Search This Blog

Monday, September 28, 2020

Secrets of Selling...Not so Secret

Did you know that there is a Sales Hall of Fame? Could you name any of the most recent inductees? Do you care? They’re definitely not household names.

I found the website for these honorees. Here’s how you get in: “Here at the Sales Hall of Fame, we honor some of the most distinguished professionals who continually inspire people with their cutting edge insights and intellectual influence. The Sales Hall of Fame is the only award that recognizes these innovators in the field of sales while encouraging future generations to take after them.”

Impressive, eh? Little did you know that when you bought that last used car you might well have been dealing with someone who has “cutting edge insights and intellectual influence.” Or…maybe not.

The best sales person I ever knew personally, who is also known around the world, was Zig Ziglar. Given enough prep time, I’m pretty sure he could even sell me an alligator suit. He definitely mastered his craft.

The weird thing about sales is that it can easily cross the edge into manipulation. But wait! There’s more! Did you know that manipulation is actually—get ready—GOOD?

So says Margo Aaron in her article, “When manipulation becomes deception: Where should salespeople draw the line?” found on the website (Not nuthouse—nutshell.) And apparently, she is SOLD on this idea.

Here’s what Margo believes, “Manipulation entails pulling persuasion levers to encourage someone to act in their own best interest. You can think of it as taking someone from “interested, but maybe later” to “must have this now!!”

As for the techniques, Margo adds, “When you use things like scarcity, urgency, and exclusivity, you hijack the brain’s rational decision making abilities and get people to take action.” Now you understand. These sales intellectuals are hijacking your rational decision making to line their pockets, while providing you with something you may neither really want nor need.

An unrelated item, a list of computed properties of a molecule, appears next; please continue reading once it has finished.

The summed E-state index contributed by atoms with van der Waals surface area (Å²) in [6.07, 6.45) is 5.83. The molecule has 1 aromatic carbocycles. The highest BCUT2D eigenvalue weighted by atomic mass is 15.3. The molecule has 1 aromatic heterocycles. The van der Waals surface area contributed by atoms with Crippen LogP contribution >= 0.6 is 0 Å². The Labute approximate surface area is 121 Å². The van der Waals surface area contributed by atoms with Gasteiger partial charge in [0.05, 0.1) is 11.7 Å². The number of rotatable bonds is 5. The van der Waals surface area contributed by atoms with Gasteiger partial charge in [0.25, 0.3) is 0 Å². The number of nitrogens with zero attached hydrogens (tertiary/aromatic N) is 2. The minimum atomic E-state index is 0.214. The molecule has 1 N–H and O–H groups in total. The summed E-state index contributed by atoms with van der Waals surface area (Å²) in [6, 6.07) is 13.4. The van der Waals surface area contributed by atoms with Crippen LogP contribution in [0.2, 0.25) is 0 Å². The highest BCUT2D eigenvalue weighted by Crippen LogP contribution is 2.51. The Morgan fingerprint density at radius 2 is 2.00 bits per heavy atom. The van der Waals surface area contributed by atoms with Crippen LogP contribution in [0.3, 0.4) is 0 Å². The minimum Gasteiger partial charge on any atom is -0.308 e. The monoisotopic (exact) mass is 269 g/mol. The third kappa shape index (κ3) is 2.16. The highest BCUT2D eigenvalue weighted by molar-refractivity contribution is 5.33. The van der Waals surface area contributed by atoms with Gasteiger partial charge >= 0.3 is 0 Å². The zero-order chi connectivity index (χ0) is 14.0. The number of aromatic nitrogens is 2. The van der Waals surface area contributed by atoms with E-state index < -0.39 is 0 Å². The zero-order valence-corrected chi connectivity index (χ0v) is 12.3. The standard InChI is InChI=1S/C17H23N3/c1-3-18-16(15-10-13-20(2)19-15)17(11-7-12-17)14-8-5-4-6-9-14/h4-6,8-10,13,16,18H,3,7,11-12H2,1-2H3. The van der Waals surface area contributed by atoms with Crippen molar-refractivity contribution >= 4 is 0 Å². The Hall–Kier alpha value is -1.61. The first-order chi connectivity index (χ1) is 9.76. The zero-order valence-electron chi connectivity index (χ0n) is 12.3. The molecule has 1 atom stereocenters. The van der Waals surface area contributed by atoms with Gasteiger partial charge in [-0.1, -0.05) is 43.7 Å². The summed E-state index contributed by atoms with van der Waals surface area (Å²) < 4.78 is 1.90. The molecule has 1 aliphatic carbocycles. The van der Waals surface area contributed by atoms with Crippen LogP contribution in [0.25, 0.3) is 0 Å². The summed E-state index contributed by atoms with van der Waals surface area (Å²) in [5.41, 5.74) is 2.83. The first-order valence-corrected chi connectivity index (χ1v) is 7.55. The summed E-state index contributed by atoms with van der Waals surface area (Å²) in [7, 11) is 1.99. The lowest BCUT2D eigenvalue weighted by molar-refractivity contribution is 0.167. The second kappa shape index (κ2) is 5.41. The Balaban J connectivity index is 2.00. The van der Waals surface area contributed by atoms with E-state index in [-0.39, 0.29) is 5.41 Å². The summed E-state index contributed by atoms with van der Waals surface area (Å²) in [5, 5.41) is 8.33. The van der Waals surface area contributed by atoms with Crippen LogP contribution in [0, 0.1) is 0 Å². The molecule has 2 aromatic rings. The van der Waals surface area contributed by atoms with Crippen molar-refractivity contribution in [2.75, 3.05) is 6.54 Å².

Among the non-intellectual crowd wooing your buying appetites are retired athletes and respected actors. Former football great-turned-pitchman Joe Namath is trying to convince the elderly crowd about how his Social Security plan is so helpful to him. Right, Joe. Let me jump on that deal!

The star of the Bluebloods television series, and another senior, Tom Selleck, is hawking some financial program or service. I find him just a step up from Broadway Joe. A very small step.

Frankly, I’ve never considered manipulation an honorable achievement. No doubt I’ve used it myself. In my earlier life, I held several sales and sales management positions. However, learning how to “close” a sale, or techniques to draw interest in a product or service, generally rises above the line of manipulation.

Steven Covey is known for creating his list of habits for highly successful people. One of them is win-win. I would even add a third “win.” A truly healthy transaction benefits the sales associate, the purchaser, (assuming it’s not the end user) and…the end user. Anyone who loses in the deal will eventually figure it out and not be happy.

The marketplace needs skilled, honest, and hard working sales people. The marketplace is not served well by manipulative tactics however they may be glossed over. The frequently offered “secrets of selling” perhaps should stay as secrets if they abuse the customer relationship.
There is probably no simpler guide on this than what we often refer to as the Golden Rule. In Jesus' words, “Do to others as you would like them to do to you.” Luke 6:31 (
NLT) Clear as a bell.

Next week, a look at the manipulative ways technology plays with your mind!

Meanwhile, anybody interested in a great deal on Ginsu knives? I’ll throw in a poster of Joe Namath.

That’s Forward Thinking. Click on the link to the right to connect via Facebook.

You can find a number of YouTube episodes and podcasts of Mark’s program, Moving People Forward at

For more information on the Elfstrand Group, please visit

Articles of interest:

No comments:

Post a Comment

Note: Only a member of this blog may post a comment.